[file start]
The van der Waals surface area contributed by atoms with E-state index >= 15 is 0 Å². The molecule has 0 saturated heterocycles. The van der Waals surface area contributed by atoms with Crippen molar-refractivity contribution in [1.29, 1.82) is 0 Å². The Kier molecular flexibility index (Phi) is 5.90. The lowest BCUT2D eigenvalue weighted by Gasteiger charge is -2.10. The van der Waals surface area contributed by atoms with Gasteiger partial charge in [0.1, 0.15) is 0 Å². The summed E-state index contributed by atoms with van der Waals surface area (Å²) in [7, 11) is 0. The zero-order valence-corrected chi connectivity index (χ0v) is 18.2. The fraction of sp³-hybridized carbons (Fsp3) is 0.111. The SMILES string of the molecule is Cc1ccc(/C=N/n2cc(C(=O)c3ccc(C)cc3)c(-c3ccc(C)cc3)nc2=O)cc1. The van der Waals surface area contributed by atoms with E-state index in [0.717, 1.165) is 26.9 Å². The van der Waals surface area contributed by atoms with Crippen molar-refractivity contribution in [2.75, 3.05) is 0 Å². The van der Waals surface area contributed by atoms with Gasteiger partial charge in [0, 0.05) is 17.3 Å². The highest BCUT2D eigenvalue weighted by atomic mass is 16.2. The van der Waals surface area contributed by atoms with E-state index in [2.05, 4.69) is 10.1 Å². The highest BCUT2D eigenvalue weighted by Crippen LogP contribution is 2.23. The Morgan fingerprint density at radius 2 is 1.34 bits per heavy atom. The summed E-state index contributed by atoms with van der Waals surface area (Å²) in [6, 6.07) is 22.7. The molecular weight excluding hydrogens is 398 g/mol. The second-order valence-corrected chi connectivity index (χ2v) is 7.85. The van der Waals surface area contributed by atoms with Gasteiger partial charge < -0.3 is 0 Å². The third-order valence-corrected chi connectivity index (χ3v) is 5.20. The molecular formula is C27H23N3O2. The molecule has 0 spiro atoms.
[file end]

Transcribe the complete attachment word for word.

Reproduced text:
The van der Waals surface area contributed by atoms with E-state index >= 15 is 0 Å². The molecule has 0 saturated heterocycles. The van der Waals surface area contributed by atoms with Crippen molar-refractivity contribution in [1.29, 1.82) is 0 Å². The Kier molecular flexibility index (Phi) is 5.90. The lowest BCUT2D eigenvalue weighted by Gasteiger charge is -2.10. The van der Waals surface area contributed by atoms with Gasteiger partial charge in [0.1, 0.15) is 0 Å². The summed E-state index contributed by atoms with van der Waals surface area (Å²) in [7, 11) is 0. The zero-order valence-corrected chi connectivity index (χ0v) is 18.2. The fraction of sp³-hybridized carbons (Fsp3) is 0.111. The SMILES string of the molecule is Cc1ccc(/C=N/n2cc(C(=O)c3ccc(C)cc3)c(-c3ccc(C)cc3)nc2=O)cc1. The van der Waals surface area contributed by atoms with E-state index in [0.717, 1.165) is 26.9 Å². The van der Waals surface area contributed by atoms with Crippen molar-refractivity contribution in [2.75, 3.05) is 0 Å². The van der Waals surface area contributed by atoms with Gasteiger partial charge in [0, 0.05) is 17.3 Å². The highest BCUT2D eigenvalue weighted by atomic mass is 16.2. The van der Waals surface area contributed by atoms with E-state index in [2.05, 4.69) is 10.1 Å². The highest BCUT2D eigenvalue weighted by Crippen LogP contribution is 2.23. The Morgan fingerprint density at radius 2 is 1.34 bits per heavy atom. The summed E-state index contributed by atoms with van der Waals surface area (Å²) in [6, 6.07) is 22.7. The molecular weight excluding hydrogens is 398 g/mol. The second-order valence-corrected chi connectivity index (χ2v) is 7.85. The van der Waals surface area contributed by atoms with Gasteiger partial charge < -0.3 is 0 Å². The third-order valence-corrected chi connectivity index (χ3v) is 5.20. The molecular formula is C27H23N3O2. The molecule has 0 spiro atoms.